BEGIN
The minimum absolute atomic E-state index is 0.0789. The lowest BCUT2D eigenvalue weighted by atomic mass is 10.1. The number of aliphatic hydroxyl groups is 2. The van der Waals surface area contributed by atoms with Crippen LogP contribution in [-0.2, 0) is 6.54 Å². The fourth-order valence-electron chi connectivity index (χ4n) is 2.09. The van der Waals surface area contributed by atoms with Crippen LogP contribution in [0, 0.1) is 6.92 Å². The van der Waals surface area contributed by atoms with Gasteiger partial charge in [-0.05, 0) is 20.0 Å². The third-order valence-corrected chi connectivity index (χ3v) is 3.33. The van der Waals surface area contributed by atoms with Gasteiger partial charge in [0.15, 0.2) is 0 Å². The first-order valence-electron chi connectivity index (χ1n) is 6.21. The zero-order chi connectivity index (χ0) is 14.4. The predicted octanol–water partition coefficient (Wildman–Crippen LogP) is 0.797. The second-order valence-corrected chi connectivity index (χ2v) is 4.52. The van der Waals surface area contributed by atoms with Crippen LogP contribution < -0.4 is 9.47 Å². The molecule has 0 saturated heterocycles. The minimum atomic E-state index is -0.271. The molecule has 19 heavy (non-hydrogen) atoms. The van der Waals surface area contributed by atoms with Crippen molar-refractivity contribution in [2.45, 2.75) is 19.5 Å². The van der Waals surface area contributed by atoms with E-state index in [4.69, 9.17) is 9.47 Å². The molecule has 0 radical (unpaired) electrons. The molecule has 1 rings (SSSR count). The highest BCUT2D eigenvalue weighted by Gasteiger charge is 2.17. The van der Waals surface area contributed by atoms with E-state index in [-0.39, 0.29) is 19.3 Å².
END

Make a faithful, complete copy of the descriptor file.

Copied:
The minimum absolute atomic E-state index is 0.0789. The lowest BCUT2D eigenvalue weighted by atomic mass is 10.1. The number of aliphatic hydroxyl groups is 2. The van der Waals surface area contributed by atoms with Crippen LogP contribution in [-0.2, 0) is 6.54 Å². The fourth-order valence-electron chi connectivity index (χ4n) is 2.09. The van der Waals surface area contributed by atoms with Crippen LogP contribution in [0, 0.1) is 6.92 Å². The van der Waals surface area contributed by atoms with Gasteiger partial charge in [-0.05, 0) is 20.0 Å². The third-order valence-corrected chi connectivity index (χ3v) is 3.33. The van der Waals surface area contributed by atoms with Gasteiger partial charge in [0.15, 0.2) is 0 Å². The first-order valence-electron chi connectivity index (χ1n) is 6.21. The zero-order chi connectivity index (χ0) is 14.4. The predicted octanol–water partition coefficient (Wildman–Crippen LogP) is 0.797. The second-order valence-corrected chi connectivity index (χ2v) is 4.52. The van der Waals surface area contributed by atoms with Crippen LogP contribution < -0.4 is 9.47 Å². The molecule has 0 saturated heterocycles. The minimum atomic E-state index is -0.271. The molecule has 19 heavy (non-hydrogen) atoms. The van der Waals surface area contributed by atoms with Crippen molar-refractivity contribution in [2.45, 2.75) is 19.5 Å². The van der Waals surface area contributed by atoms with E-state index in [4.69, 9.17) is 9.47 Å². The molecule has 0 radical (unpaired) electrons. The molecule has 1 rings (SSSR count). The highest BCUT2D eigenvalue weighted by Gasteiger charge is 2.17. The van der Waals surface area contributed by atoms with E-state index in [-0.39, 0.29) is 19.3 Å².